rectangular
cells; root hairs
present in zone
of maturation
9-25
Movement of materials into
vascular cylinder of the root
Endodermis – between
cortex and vascular
cylinder, single layer of
endodermal cells
bordered by the
Casparian strip
Fig. 9.8
Layer of impermeable lignin
and suberin
Cortex – thinwalled,
loosely-packed
parenchyma;
starch
granules store
food
regulates
entrance of
minerals into
the vascular
cylinder
9-26
In Dicot Roots Vascular Tissue is star-shaped;
phloem in separate regions between arms of
xylem
Fig. 9.8
9-27
Branching and Taproot of dicots
Fig. 9.9
Pericycle can
start the
development of
branch roots.
In some dicot plants, a
primary root, or taproot,
grows straight down and is
the dominant root; it can be
fleshy and stores food.
9-28
Organization of Monocot Roots
Monocot roots have the
same growth zones as a
dicot root but they DO
NOT undergo secondary
growth (become woody).
In a monocot root’s
centrally located pith,
ground tissue is
surrounded by a
vascular ring.
See Fig. 9.10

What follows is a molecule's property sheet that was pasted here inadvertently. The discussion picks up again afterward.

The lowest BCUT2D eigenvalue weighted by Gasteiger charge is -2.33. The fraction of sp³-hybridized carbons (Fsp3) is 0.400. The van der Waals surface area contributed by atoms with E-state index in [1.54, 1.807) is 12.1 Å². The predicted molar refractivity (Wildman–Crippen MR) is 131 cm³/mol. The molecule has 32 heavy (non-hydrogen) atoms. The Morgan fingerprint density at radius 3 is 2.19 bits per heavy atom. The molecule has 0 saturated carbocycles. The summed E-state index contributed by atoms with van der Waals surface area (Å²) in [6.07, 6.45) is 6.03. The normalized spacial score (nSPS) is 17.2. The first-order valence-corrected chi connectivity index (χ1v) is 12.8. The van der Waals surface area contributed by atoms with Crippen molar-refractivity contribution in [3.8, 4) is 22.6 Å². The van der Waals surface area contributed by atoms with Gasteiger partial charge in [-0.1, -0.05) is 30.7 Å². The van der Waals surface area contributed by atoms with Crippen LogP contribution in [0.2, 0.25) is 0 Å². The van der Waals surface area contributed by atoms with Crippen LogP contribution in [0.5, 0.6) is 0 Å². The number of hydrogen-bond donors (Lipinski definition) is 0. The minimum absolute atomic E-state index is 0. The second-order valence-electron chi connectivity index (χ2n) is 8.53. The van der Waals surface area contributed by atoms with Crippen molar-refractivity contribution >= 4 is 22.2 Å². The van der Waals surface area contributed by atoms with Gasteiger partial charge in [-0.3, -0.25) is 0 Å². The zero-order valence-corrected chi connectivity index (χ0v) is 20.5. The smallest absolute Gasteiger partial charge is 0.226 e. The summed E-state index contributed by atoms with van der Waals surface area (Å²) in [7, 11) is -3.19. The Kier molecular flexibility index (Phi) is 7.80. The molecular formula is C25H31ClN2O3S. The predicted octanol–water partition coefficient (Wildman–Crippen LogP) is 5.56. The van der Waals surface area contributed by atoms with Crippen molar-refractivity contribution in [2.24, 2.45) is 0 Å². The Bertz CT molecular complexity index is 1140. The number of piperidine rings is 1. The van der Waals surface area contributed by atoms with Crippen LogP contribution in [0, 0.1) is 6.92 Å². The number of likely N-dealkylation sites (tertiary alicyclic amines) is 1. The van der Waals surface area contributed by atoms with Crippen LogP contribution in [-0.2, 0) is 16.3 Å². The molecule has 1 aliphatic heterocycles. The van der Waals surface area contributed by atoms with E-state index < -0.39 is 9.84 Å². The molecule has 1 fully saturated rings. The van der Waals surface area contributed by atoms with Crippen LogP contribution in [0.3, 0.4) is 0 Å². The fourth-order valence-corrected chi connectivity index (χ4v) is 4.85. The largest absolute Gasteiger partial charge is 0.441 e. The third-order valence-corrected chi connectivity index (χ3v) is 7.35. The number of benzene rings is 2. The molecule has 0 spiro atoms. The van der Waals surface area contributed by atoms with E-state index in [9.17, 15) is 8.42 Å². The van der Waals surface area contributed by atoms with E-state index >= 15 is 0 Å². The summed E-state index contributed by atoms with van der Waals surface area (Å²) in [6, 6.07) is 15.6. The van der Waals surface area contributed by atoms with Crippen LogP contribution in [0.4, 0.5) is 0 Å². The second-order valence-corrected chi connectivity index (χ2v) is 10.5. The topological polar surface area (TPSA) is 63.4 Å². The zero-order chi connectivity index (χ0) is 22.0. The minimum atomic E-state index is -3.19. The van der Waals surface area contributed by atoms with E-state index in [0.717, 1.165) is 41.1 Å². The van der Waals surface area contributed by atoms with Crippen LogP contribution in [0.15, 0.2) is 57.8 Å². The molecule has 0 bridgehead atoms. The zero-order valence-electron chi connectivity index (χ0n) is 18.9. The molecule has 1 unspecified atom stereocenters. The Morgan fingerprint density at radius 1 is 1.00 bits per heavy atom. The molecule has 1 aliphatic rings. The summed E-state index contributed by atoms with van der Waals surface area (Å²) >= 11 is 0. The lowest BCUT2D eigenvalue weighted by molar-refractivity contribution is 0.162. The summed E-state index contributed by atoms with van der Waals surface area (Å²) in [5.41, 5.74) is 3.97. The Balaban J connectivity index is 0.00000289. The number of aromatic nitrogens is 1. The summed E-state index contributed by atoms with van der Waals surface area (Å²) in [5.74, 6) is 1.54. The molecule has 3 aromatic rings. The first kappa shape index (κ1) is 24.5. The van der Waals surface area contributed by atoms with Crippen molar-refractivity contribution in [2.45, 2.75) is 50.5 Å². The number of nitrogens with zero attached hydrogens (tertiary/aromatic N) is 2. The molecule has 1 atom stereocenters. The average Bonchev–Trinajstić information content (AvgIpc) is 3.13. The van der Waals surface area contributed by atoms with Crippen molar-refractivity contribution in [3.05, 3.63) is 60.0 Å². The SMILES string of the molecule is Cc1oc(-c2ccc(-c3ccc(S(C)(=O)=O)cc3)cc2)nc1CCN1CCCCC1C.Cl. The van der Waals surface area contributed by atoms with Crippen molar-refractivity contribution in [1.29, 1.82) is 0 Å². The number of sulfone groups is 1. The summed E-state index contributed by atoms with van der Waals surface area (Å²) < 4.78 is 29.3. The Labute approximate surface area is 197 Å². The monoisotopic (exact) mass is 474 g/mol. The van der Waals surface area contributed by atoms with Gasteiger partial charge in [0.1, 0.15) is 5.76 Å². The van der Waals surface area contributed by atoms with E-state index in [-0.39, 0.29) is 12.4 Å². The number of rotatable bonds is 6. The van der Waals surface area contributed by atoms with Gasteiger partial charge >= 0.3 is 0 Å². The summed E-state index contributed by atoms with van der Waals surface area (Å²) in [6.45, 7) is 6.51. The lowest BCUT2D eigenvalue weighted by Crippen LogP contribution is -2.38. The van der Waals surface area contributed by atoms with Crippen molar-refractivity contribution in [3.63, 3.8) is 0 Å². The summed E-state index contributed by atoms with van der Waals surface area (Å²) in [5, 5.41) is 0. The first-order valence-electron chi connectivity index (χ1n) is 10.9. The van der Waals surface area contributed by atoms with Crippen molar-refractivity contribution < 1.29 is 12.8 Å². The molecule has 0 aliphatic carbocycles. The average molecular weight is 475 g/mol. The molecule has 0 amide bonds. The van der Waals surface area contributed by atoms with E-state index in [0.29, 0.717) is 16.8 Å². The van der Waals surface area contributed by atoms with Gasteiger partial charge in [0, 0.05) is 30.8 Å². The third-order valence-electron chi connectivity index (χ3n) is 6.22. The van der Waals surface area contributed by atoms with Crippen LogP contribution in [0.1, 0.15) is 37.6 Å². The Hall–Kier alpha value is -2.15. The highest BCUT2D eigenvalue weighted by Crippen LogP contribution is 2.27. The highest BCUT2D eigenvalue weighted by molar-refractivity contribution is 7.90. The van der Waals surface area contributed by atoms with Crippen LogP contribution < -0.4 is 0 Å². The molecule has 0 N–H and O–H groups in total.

9-29
Monocot root
Fig. 9.11
Monocots have a large
number of slender
roots, which make up a
fibrous root system,
and are known as
adventitious roots.
Adventitious roots that
emerge from the surface to
help anchor the plant are
called prop roots.
-used for support
9-30
Fig. 9.11
Some plants are parasitic on other plants. Their
stems have rootlike projections called haustoria that
grow into the host plant and extract water and
nutrients from the host.
9-31
Other Root Diversity
Mycorrhizae - mutualistic association
between roots (better water absorption)
and fungi (receive sugars, etc.)
Peas and other legumes have root
nodules in which nitrogen-fixing
bacteria live.
9-32
Organization
of Stems
Shoot tip
Fig. 9.12
produces new cells
that elongate and
add length to the
stem.
9-33
Primary tissues are new tissues formed
each year from primary meristems right
behind apical meristem.
Meristem – Embryonic Tissue
(undifferentiated) that develops into
specialized tissue.
9-34
Fate of Primary Meristems
Fig. 9.12
Protoderm gives rise
to epidermis.
Ground meristem
produces parenchyma
in the pith and cortex.